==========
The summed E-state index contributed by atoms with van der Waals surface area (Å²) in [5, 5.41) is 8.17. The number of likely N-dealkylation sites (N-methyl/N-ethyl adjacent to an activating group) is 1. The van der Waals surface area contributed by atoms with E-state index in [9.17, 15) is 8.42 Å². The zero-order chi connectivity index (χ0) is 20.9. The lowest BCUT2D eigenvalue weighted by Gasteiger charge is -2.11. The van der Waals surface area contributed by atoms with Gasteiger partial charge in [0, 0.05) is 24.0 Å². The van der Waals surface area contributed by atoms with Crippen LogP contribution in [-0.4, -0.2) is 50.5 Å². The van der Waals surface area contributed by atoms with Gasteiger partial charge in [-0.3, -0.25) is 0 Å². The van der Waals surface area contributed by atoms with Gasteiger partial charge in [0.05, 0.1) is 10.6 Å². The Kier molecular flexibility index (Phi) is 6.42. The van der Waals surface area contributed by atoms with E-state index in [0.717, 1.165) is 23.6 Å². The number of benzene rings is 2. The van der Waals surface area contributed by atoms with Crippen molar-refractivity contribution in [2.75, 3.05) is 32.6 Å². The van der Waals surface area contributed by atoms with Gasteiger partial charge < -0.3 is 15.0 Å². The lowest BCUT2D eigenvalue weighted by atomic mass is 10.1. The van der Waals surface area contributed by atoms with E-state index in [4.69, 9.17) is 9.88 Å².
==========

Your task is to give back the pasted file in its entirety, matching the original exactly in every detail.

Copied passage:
The summed E-state index contributed by atoms with van der Waals surface area (Å²) in [5, 5.41) is 8.17. The number of likely N-dealkylation sites (N-methyl/N-ethyl adjacent to an activating group) is 1. The van der Waals surface area contributed by atoms with E-state index in [9.17, 15) is 8.42 Å². The zero-order chi connectivity index (χ0) is 20.9. The lowest BCUT2D eigenvalue weighted by Gasteiger charge is -2.11. The van der Waals surface area contributed by atoms with Gasteiger partial charge in [0, 0.05) is 24.0 Å². The van der Waals surface area contributed by atoms with Crippen LogP contribution in [-0.4, -0.2) is 50.5 Å². The van der Waals surface area contributed by atoms with Gasteiger partial charge in [-0.3, -0.25) is 0 Å². The van der Waals surface area contributed by atoms with Gasteiger partial charge in [0.05, 0.1) is 10.6 Å². The Kier molecular flexibility index (Phi) is 6.42. The van der Waals surface area contributed by atoms with E-state index in [0.717, 1.165) is 23.6 Å². The number of benzene rings is 2. The van der Waals surface area contributed by atoms with Crippen molar-refractivity contribution in [2.75, 3.05) is 32.6 Å². The van der Waals surface area contributed by atoms with Gasteiger partial charge < -0.3 is 15.0 Å². The lowest BCUT2D eigenvalue weighted by atomic mass is 10.1. The van der Waals surface area contributed by atoms with E-state index in [4.69, 9.17) is 9.88 Å².